The Pitcairn Islands, officially named the Pitcairn,
Henderson, Ducie and Oeno Islands, form a group of four volcanic islands in the
southern Pacific Ocean. The islands are a British Overseas Territory (formerly
a British colony), the last remaining in the Pacific. The four islands are
spread over several hundred miles of ocean and have a total area of about 18
square miles (47 km2). Only Pitcairn, the second largest and measuring about 2
miles (3.2 km) across, is inhabited.
The original settlers of the Pitcairn Islands were
Polynesians who appear to have lived on Pitcairn and Henderson for several
centuries. Ducie and Henderson Islands were discovered by Portuguese sailor
Pedro Fernandes de Queirós, sailing for the Spanish Crown, who arrived on 26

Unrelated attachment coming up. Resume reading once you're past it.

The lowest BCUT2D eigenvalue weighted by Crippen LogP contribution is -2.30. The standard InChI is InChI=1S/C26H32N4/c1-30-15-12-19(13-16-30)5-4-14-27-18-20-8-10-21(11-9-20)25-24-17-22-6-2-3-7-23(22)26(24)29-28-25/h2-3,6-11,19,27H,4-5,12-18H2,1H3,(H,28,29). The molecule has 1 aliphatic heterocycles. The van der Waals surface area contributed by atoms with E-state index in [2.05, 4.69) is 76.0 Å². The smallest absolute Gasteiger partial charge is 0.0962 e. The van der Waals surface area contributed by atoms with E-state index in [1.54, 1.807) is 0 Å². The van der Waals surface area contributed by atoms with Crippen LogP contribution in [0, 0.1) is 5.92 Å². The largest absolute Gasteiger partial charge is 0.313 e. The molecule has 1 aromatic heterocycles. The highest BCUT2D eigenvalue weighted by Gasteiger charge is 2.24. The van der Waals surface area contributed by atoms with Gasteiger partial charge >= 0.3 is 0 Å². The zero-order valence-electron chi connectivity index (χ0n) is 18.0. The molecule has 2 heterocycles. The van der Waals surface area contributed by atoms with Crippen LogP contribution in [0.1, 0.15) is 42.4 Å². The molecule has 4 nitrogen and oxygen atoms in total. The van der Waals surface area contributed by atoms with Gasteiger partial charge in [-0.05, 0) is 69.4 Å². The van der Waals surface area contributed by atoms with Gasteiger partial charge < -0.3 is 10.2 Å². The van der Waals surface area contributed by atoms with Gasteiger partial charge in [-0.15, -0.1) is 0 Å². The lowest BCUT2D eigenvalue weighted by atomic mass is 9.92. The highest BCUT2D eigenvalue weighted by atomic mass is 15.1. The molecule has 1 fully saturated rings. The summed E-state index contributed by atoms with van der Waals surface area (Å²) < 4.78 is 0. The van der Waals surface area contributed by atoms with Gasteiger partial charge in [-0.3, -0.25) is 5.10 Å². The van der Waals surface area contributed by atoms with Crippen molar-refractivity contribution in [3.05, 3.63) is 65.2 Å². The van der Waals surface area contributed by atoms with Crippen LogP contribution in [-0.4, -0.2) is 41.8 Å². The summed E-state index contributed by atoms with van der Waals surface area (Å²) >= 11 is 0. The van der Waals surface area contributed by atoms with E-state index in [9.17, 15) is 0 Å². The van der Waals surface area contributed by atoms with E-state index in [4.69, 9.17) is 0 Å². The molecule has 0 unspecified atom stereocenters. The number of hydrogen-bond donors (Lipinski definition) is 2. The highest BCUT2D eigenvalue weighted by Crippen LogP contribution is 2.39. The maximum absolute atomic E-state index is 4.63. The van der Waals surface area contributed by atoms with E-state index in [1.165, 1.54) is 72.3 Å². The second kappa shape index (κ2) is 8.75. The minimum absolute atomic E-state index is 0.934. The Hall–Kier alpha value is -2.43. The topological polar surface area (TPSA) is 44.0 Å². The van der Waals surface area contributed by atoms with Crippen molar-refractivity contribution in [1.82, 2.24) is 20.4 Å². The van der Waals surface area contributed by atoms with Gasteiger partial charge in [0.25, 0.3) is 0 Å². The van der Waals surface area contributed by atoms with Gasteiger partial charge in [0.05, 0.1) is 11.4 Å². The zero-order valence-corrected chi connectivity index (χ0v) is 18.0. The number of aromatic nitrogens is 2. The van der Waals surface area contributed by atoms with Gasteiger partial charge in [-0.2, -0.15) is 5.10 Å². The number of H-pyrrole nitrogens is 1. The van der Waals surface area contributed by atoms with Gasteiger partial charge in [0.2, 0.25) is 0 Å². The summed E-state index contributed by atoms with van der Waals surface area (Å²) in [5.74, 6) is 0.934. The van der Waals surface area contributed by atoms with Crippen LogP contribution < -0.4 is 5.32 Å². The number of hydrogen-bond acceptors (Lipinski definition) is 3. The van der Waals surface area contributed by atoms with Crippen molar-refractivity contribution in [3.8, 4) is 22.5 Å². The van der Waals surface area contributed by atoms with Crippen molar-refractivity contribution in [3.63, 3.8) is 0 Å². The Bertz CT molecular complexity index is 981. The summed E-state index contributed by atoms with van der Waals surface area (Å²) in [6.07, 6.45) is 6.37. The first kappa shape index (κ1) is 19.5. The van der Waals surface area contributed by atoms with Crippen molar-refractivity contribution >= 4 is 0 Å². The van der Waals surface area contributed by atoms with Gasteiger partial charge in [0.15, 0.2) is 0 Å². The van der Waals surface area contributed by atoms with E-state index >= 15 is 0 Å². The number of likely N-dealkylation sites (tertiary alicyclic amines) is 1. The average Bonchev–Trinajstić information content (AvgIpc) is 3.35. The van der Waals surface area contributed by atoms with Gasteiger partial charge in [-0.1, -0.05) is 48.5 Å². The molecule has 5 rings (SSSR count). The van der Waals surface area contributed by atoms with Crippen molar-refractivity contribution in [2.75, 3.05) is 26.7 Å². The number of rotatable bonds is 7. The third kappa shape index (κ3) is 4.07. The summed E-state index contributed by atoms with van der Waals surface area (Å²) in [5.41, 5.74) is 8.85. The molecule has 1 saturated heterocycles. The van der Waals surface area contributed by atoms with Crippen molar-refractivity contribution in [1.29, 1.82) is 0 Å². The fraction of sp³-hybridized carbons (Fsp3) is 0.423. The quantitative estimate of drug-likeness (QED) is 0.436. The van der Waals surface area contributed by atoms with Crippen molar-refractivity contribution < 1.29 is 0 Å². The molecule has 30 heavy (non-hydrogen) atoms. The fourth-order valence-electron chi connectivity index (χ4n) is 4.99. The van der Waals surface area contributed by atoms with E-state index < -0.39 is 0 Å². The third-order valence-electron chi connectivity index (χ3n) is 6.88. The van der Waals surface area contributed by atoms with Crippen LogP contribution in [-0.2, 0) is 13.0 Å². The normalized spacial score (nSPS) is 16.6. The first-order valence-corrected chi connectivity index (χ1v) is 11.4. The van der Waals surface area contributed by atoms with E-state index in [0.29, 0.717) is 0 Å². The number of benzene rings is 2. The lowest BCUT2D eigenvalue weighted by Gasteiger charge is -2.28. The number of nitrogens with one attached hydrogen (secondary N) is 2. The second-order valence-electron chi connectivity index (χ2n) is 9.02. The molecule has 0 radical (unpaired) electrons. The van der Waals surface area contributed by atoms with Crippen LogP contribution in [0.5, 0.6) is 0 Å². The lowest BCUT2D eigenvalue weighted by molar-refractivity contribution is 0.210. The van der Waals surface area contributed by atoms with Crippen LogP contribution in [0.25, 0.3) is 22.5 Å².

Pitcairn Island became a British colony in 1838 and was
among the first territories to extend voting rights to women. By the mid-1850s
the Pitcairn community was outgrowing the island and its leaders appealed to
the British government for assistance. They were offered Norfolk Island and on
3 May 1856, the entire community of 193 people set sail for Norfolk on board
the Morayshire, arriving after a miserable five-week trip. But after eighteen
months on Norfolk, seventeen of the Pitcairners returned to their home island;
five years later another twenty-seven did the same.
Since a population peak of 233 in 1937, the island has been
suffering from emigration, primarily to New Zealand, leaving some fifty people
living on Pitcairn.
The majority of the resident Pitcairn Islanders are the
descendants of the “HMS Bounty” mutineers in 1789 and Tahitians (or
Polynesians). Pitkern is a creole language derived from 18th century English,
with elements of the Tahitian language. It is spoken as a first language by the
population and is taught alongside standard English at the island's only
school. It is closely related to the creole language Norfuk, spoken on Norfolk
Island, because Norfolk was repopulated in the mid-19th century by Pitcairners.